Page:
Once you have amassed a large database of prospects, the single most important weapon in your marketing arsenal is a GREAT sales letter. This is a FACT lost on the vast majority of people who think that no one reads anymore (despite the fact that in the last decade, the size of the average bookstore has grown from about 3,000 square feet to 60,000 square feet).
Someone must be reading!
Top direct-sales copywriters don’t come cheap. I charge a minimum of $15,000 for a series of single page sales letters or one long one. Others like Dan Kennedy and Jay Abraham charge far more. Of course, you can hire a cheap copywriter or one with no history of direct-sales success, but that’s a big mistake. Ninetynine percent of professional writers—people who may write excellent prose—cannot write sales copy. It’s the difference between reading a travel magazine article and saying “That sounds like a nice place” and “Honey, bring my wallet. I’m going to book our vacation at this new beach resort right now!”
Adopt these seven resolutions and watch your business grow and thrive.
Resolution Number One. Spend the first hour of each day on marketing. Send emails, write letters, make phone calls—do something that has a chance to generate business! I would credit this one factor above all others in business success. If you just get in front of the right people every day, you have a chance to make a sale! Too many business owners are so busy being busy that they never have time to market! How much time do you spend on marketing per week—really spend?
Resolution Number Two. Spend at least three hours a week (more would be much better) working on your business, NOT in it! That means taking the time to write procedure manuals, business plans, and the other cornerstones of duplication and long-term success. Few people enjoy this, but it is a very important factor if you are ever going to maximize the potential of your business. The more systematized your business becomes, the easier it is to run and the more time you can spend making money or playing golf instead of putting out fires.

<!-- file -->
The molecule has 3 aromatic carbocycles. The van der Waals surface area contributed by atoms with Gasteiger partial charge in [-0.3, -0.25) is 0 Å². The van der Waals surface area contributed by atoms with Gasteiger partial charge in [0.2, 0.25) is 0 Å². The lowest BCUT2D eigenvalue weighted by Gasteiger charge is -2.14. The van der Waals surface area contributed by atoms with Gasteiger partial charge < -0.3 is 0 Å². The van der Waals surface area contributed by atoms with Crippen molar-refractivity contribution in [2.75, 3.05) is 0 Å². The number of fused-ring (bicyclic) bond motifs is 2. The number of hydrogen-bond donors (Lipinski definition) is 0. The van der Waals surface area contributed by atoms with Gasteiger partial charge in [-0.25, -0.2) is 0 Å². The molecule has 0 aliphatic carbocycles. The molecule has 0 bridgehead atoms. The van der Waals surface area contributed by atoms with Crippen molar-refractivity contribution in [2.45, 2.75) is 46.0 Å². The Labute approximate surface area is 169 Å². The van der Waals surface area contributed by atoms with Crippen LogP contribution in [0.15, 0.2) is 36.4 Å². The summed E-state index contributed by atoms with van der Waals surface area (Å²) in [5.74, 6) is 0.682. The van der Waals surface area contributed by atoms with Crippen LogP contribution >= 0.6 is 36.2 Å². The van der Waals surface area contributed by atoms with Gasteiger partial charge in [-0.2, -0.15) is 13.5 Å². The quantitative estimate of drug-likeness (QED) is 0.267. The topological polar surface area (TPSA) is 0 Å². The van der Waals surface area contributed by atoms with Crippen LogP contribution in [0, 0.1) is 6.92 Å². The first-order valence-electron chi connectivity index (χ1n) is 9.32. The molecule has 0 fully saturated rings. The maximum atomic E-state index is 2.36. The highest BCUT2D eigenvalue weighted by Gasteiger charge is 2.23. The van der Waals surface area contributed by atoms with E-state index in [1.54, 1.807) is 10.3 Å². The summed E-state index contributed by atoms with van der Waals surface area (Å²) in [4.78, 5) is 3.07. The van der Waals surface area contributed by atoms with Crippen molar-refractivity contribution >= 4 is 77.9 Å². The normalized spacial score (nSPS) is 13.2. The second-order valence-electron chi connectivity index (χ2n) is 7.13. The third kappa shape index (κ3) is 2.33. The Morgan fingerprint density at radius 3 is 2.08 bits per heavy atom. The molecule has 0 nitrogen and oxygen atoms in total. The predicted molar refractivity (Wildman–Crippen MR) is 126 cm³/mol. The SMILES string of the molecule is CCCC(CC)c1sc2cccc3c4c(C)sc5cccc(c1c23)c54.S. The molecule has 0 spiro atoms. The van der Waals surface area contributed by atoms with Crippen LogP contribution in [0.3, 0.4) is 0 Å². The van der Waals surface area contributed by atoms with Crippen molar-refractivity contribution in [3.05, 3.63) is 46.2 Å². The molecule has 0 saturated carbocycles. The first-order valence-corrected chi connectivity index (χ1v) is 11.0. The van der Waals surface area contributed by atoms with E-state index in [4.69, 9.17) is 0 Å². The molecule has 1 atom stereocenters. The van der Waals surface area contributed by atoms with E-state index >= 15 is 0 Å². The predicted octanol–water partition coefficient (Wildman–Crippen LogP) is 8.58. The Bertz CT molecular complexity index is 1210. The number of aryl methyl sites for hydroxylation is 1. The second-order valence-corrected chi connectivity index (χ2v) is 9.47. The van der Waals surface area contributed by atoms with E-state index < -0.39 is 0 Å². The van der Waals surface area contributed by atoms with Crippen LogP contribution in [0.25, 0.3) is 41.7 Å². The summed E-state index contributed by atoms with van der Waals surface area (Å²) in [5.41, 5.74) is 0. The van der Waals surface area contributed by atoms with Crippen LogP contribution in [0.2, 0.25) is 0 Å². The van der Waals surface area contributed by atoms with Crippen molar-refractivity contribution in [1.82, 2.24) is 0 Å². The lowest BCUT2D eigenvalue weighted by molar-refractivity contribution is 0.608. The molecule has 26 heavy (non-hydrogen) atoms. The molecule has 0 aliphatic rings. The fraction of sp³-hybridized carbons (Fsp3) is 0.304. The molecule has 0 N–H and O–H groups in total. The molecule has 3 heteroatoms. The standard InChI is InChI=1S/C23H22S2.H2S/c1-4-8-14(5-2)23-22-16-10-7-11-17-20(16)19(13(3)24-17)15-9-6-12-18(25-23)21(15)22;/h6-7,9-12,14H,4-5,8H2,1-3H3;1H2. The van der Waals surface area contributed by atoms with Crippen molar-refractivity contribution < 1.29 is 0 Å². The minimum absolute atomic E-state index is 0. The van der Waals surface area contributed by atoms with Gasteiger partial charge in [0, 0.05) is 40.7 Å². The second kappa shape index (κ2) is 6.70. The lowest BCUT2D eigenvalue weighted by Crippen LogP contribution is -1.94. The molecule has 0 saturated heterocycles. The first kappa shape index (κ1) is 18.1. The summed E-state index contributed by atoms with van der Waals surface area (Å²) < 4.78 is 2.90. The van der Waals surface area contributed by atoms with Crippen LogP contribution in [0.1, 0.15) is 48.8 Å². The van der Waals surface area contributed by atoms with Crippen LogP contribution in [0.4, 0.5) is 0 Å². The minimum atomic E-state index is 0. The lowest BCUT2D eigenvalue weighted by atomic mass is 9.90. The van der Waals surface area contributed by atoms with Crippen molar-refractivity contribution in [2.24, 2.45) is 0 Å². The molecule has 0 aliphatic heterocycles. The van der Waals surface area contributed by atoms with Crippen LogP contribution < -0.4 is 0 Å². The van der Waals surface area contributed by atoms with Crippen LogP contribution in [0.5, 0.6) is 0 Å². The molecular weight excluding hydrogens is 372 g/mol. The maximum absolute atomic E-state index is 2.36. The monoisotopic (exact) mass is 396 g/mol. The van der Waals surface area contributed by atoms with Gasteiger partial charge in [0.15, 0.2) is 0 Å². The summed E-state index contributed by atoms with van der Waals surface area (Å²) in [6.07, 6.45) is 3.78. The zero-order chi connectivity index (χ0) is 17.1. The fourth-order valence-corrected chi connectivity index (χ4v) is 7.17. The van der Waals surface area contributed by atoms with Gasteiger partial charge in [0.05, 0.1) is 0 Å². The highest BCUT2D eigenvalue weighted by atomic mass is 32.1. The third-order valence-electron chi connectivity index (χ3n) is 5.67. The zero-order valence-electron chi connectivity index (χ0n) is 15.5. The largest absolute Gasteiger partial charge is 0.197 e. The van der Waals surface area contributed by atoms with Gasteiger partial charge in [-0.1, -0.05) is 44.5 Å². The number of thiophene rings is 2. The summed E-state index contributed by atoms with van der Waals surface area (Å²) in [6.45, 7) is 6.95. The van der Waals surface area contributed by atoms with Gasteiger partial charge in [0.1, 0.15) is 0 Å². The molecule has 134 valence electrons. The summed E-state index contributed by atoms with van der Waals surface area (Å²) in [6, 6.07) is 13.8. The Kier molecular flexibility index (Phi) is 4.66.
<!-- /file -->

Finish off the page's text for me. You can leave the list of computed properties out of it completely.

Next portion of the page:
Sam Walton became the world’s richest man in the 1990s using one fundamental strategy. He built his stores in smaller towns where his competition didn’t go because they thought there weren’t enough people to support a store. (Which just shows how wrong you can be.)
Southwest Airlines used the same initial strategy in building their company on less-traveled routes and secondary airports, where the gate fees were less.
I built a multimillion-dollar business in an industry no one had thought about—the karate business—that at its peak had 20,000 schools in the US alone. Earlier in my martial arts career, I had the only karate school in two different cities.
One of the most powerful objection busters in the business is the Feel-Felt-Found solution. It can be adapted to handle many different types of objections. When the prospect raises an objection, you listen attentively then follow up using these three steps:
1. “I understand how you FEEL.” This statement avoids being argumentative and takes prospects’ objections seriously. It tells them you were listening and shows that you do indeed have their best interests at heart.
2. Many of our clients FELT that way before they invested in our services. “For instance, Mr. Miller is in your line of work [church, age group, or other category].” This shows prospects that their concerns are valid and the fact that you name other customers they can relate to who had the same concern builds trust in you. “He worried about that but…”
3. What he FOUND was that… [your answer] there were lots of people with [concern]. However, his family enjoyed the club facilities, the contacts were valuable to his business, etc. Here are some examples that put all three steps together:
Before you start your new venture, commit to becoming a business sponge. Soak up every bit of key information you need to rapidly increase your competence in sales, marketing, time management, and other key entrepreneurial skills that will dramatically affect the ultimate success of your business.
It’s a pretty simple yet seldom discussed fact that competence in various disciplines of business brings success, lack of competence—failure.
Mark Twain lost his entire fortune on a series of entrepreneurial ideas, most notably a typesetting machine that never actually worked. Twain, like many of us, fell in love with the idea and simply didn’t know when to say stop.
I have a friend in the exotic car business whom I visit quite often. Every time I’m down at his house, he has a Ferrari, Aston Martin, Bentley, or some other beautiful car in the driveway. He lets me drive whatever he has, which for a car nut like me is heaven. Invariably I say, “Why don’t you keep this one?”